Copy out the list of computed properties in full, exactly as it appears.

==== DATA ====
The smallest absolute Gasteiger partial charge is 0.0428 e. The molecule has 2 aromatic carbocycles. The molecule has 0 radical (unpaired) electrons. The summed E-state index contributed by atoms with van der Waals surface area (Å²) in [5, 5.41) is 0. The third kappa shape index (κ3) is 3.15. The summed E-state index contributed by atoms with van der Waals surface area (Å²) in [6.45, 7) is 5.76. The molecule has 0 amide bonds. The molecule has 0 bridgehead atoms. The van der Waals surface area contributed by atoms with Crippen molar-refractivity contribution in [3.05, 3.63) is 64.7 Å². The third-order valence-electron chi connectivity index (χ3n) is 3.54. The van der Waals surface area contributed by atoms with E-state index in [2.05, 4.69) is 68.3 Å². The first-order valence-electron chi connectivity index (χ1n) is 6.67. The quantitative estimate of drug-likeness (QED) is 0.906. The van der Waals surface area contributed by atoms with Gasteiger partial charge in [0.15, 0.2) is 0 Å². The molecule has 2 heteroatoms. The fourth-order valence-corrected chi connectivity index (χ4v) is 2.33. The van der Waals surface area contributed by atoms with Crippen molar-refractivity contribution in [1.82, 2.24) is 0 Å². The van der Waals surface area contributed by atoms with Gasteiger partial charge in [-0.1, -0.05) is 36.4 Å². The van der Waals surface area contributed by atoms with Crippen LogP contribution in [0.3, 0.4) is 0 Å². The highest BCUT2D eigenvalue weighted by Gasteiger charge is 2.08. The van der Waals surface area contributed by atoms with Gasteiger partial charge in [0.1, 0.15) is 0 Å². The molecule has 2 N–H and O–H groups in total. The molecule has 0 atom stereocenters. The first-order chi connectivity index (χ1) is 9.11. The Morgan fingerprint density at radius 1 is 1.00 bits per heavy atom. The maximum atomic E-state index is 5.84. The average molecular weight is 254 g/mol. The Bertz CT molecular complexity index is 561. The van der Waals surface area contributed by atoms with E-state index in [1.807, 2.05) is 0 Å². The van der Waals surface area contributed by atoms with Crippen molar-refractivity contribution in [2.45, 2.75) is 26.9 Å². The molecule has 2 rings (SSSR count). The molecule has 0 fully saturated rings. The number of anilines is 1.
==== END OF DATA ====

The smallest absolute Gasteiger partial charge is 0.0428 e. The molecule has 2 aromatic carbocycles. The molecule has 0 radical (unpaired) electrons. The summed E-state index contributed by atoms with van der Waals surface area (Å²) in [5, 5.41) is 0. The third kappa shape index (κ3) is 3.15. The summed E-state index contributed by atoms with van der Waals surface area (Å²) in [6.45, 7) is 5.76. The molecule has 0 amide bonds. The molecule has 0 bridgehead atoms. The van der Waals surface area contributed by atoms with Crippen molar-refractivity contribution in [3.05, 3.63) is 64.7 Å². The third-order valence-electron chi connectivity index (χ3n) is 3.54. The van der Waals surface area contributed by atoms with E-state index in [2.05, 4.69) is 68.3 Å². The first-order valence-electron chi connectivity index (χ1n) is 6.67. The quantitative estimate of drug-likeness (QED) is 0.906. The van der Waals surface area contributed by atoms with Gasteiger partial charge in [0.15, 0.2) is 0 Å². The molecule has 2 heteroatoms. The fourth-order valence-corrected chi connectivity index (χ4v) is 2.33. The van der Waals surface area contributed by atoms with Crippen molar-refractivity contribution in [1.82, 2.24) is 0 Å². The van der Waals surface area contributed by atoms with Gasteiger partial charge in [-0.1, -0.05) is 36.4 Å². The van der Waals surface area contributed by atoms with Crippen LogP contribution in [0.3, 0.4) is 0 Å². The highest BCUT2D eigenvalue weighted by Gasteiger charge is 2.08. The van der Waals surface area contributed by atoms with Gasteiger partial charge in [0.1, 0.15) is 0 Å². The molecule has 2 N–H and O–H groups in total. The molecule has 0 atom stereocenters. The first-order chi connectivity index (χ1) is 9.11. The Morgan fingerprint density at radius 1 is 1.00 bits per heavy atom. The maximum atomic E-state index is 5.84. The average molecular weight is 254 g/mol. The Bertz CT molecular complexity index is 561. The van der Waals surface area contributed by atoms with E-state index in [1.807, 2.05) is 0 Å². The van der Waals surface area contributed by atoms with Crippen molar-refractivity contribution in [2.45, 2.75) is 26.9 Å². The molecule has 2 rings (SSSR count). The molecule has 0 fully saturated rings. The number of anilines is 1.